crackling in gold

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Happy birthday to Lisa!

So I've got a new more-or-less monthly column in the Chicago Reader, called "Product"; it'll focus on things having to do with the music business-as-business. Sort of like my old "Sound of the Industry" columns in the Voice, but not really. The first one can now be read (as a PDF only) on the Reader's site.

Album of the day is I Like It, Vol. 2 (Compost). I loved the first volume of this--which was also the only place to hear Arthur Russell's "In the Light of the Miracle" before the Soul Jazz comp came out, and included a TV Personalities song on top of that--and I love the concept: four DJs each present three of their favorite secret-weapon tracks. Not mixed, not even necessarily dance music, more like a concentrated version of the "Back to Mine" series. Of the 13 tracks here (there's a bonus, Trickski's "Hormony," all of whose interesting elements are lifted, as far as I can tell, from the Chemical Brothers' "Star Guitar"), I'd only heard three before, and one of them is reasonably far up there on my own hit parade: Propaganda's "Frozen Faces (Echo)," a ten-minute icicle-funk remix (with abbatoir-drain-walking saxophone) of a song that was pretty scary to begin with. ("The drums are stained with blood. Don't look at this disaster," Claudia Brücken intoned, and teenage Douglas's heart palpitated.) That's one of Trevor Jackson's picks, and one of the others is really impressive too: Colourbox's "Baby I Love You So." a cover of the not-particularly-famous Jacob Miller song of which "King Tubby Meets Rockers Uptown" is the considerably more famous dub version. As you might guess, it's an excuse to approximate "KTMRU," via mid-'80s synth-pop, which means it's a formal exercise of the kind I adore, and it also bumps.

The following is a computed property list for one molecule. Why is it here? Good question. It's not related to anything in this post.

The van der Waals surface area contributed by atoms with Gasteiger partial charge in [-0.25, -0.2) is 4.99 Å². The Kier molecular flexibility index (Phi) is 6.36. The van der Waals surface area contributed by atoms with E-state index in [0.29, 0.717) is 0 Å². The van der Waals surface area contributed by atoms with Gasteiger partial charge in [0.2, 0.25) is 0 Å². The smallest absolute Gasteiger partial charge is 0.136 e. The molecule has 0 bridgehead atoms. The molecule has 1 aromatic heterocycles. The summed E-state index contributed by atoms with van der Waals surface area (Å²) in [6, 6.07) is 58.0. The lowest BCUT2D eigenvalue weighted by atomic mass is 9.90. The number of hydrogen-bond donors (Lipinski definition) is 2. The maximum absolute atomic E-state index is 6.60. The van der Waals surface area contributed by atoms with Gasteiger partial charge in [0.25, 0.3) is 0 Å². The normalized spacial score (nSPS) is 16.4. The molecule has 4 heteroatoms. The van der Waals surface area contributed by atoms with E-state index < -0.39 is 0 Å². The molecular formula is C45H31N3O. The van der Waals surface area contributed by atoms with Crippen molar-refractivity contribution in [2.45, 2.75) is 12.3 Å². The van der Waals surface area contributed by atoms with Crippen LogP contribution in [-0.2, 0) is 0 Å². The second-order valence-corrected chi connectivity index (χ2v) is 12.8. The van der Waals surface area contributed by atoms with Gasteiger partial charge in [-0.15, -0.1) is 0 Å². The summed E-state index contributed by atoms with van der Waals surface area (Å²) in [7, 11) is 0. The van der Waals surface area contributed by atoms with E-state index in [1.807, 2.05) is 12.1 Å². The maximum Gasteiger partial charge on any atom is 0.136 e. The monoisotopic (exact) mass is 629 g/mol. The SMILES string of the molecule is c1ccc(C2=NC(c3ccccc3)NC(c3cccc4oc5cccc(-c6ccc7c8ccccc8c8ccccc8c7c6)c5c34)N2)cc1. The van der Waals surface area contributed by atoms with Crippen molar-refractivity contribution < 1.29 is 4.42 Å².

This one's not what you'd call consistent, but it's not supposed to be either. Most surprising track: Pole choosing David Thomas's "Monster Magee, King of the Seas." Most disappointing set: Richard Dorfmeister, who picks an unspectacular piano-improv piece, a so-so quasi-Afro-disco track, and a Can B-side ("Shikako Maru Ten") notable only for being a Can B-side. Best comment about a track on here: L., noting of Elbee Bad's "Just Don't Stop the Dance": "Hmm. 1997, Twilo, 4 AM..."


lauren said:

In 1997 (or, well, a few years later), I was working around the corner from Twilo at my Terrible Internet Job. On the worst days, I'd leave just as the Twilo kids were showing up, and arrive the next day just as they were leaving. One day in particular, I swear to this day that, I saw the -same- kid-- coming when I was going, and going when I was coming. That hurt.

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This page contains a single entry by Douglas published on October 2, 2005 5:18 PM.

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